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Chasing Bright Medusas: New Book Reveals Life & Times of Willa Cather

Photo of the book Chasing Bright Medusas, by Benjamin Taylor, which features a sepia-toned photograph of Willa Cather.
J. Schafer

A new book chronicles the life and times of writer Willa Cather. Commentator Rex Buchanan says the book captures the essence of the Pulitzer Prize winning woman who wrote novels of life on the Great Plains.


Few people have written so evocatively about the Great Plains as Willa Cather. Her descriptions of the land and sky in novels like My Antonia and O Pioneers captured the prairie in ways that nobody else ever has.

Cather’s life and work are summed up brilliantly in a slender new biography called Chasing Bright Medusas, by Benjamin Taylor. In only 150 pages, we come to understand Cather and her complex motivations, strong opinions, and her sometimes ambivalent feelings about her childhood home in Red Cloud, Nebraska, all of which inform her work.

The prairie-focused parts of her writing come from those days in Red Cloud, in the Republican River valley, just across the state line from Kansas. She was entranced by the grass and the wildflowers and those European emigrants that settled there, to the point that she sometimes seemed not to notice that the land had already been occupied by indigenous people, like the one for whom her hometown was named.

As much as Cather is identified with Nebraska--she also went to the University of Nebraska in Lincoln--she’s not from there originally. She was born and spent her first nine years in Virginia, a tree-filled landscape that must have equipped her, readied her to see the grasslands of Nebraska in ways that native Nebraskans did not.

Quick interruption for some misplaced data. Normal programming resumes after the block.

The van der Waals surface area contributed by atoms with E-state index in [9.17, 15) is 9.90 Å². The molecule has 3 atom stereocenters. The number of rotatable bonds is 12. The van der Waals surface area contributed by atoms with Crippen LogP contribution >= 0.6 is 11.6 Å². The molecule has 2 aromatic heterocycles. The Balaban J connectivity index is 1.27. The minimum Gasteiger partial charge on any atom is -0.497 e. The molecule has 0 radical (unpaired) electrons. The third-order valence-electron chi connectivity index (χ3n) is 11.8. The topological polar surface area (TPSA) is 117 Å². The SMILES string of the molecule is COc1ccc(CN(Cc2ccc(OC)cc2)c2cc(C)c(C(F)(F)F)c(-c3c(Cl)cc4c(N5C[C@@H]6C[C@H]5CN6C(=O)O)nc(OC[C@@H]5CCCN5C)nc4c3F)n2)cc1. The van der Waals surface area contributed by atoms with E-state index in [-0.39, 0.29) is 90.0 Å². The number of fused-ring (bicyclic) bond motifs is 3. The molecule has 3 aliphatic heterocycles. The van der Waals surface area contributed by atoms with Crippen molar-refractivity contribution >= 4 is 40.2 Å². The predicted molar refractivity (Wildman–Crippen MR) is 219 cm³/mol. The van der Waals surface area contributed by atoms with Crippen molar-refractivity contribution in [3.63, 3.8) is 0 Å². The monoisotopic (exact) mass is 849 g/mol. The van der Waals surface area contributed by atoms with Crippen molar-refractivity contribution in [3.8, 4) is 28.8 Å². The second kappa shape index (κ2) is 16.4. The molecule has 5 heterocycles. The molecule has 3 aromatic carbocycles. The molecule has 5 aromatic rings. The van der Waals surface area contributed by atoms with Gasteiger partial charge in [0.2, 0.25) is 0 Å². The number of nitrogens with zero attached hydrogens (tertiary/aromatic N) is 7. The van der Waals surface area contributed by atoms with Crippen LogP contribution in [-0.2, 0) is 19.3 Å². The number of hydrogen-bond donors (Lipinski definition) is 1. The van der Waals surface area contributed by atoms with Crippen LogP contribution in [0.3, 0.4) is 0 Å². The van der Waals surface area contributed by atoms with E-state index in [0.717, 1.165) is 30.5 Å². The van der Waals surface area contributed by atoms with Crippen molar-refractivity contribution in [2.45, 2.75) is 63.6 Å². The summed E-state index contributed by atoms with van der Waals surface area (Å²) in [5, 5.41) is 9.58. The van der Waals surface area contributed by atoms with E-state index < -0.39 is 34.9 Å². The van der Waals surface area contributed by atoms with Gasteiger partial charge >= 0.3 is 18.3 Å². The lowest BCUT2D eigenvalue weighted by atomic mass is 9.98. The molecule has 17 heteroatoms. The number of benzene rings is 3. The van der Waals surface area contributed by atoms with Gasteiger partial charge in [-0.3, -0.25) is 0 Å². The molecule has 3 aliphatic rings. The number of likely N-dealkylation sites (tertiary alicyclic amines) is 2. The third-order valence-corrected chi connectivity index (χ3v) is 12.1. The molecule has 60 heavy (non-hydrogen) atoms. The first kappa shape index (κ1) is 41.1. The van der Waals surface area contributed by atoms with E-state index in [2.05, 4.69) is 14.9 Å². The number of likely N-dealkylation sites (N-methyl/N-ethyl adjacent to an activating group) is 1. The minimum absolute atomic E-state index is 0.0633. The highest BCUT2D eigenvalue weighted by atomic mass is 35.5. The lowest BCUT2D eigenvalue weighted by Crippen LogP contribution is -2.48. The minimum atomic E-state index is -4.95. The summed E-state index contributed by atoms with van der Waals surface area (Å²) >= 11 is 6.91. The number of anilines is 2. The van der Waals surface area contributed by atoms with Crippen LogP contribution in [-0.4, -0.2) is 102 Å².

Similarly she later wrote about the American southwest in what may be her greatest work, Death Comes for the Archbishop, and in part of a much quieter book called The Professor’s House. In both cases she describes the landscape and places based on Colorado’s Mesa Verde with the careful, observant eye of someone seeing them for the first time, not someone who sees them every day. Here’s an example from Death Comes for the

Archbishop: “Elsewhere the sky is the roof of the world. But here the earth was the floor of the sky. The landscape one longed for when one was away, the thing all about one, the world one actually lived in, was the sky, the sky.” She might well have been writing about much of Kansas.

I was a long way from the Kansas prairie the first time I read those words “the landscape one longed for when one was away. When I read them, I felt the shock of recognition. Somebody else felt the same way I did about the plains landscape, a landscape that most people disparaged.

Cather left Nebraska for Pittsburgh and eventually New York, where she spent much of productive writing life. She wanted to escape the provincialism and ugliness that she saw growing up, and to pursue her art, a desire she describes well in her novel The Song of the Lark. Clearly she loved the land and some of its people. But she was also repelled by the smallness of that world. It's that old story of a complex relationship to the place we come from.

And so to New York. Taylor helps us understand how a child of the prairie winds up in one of the most urban of settings. And how that journey affected her work. In much the same way, Mark Twain, the son of Hannibal, Missouri, spent some of his most productive years in Hartford, Connecticut. Everybody knows him. Everybody should know Willa Cather too.


A photograph of the book cover for Chasing Bright Medusas, by Benjamin Taylor. The cover features a sepia-toned photograph of author Willa Cather.
J. Schafer
Kansas Public Radio

Commentator Rex Buchanan is a writer, author and director emeritus of the Kansas Geological Survey. He reviewed the new book by Benjamin Taylor about the life and times of Willa Cather. Taylor's book is titled: Chasing Bright Medusas, and is published by Penguin Random House books.

Commentator Rex Buchanan is a writer, author and director emeritus at the Kansas Geological Survey.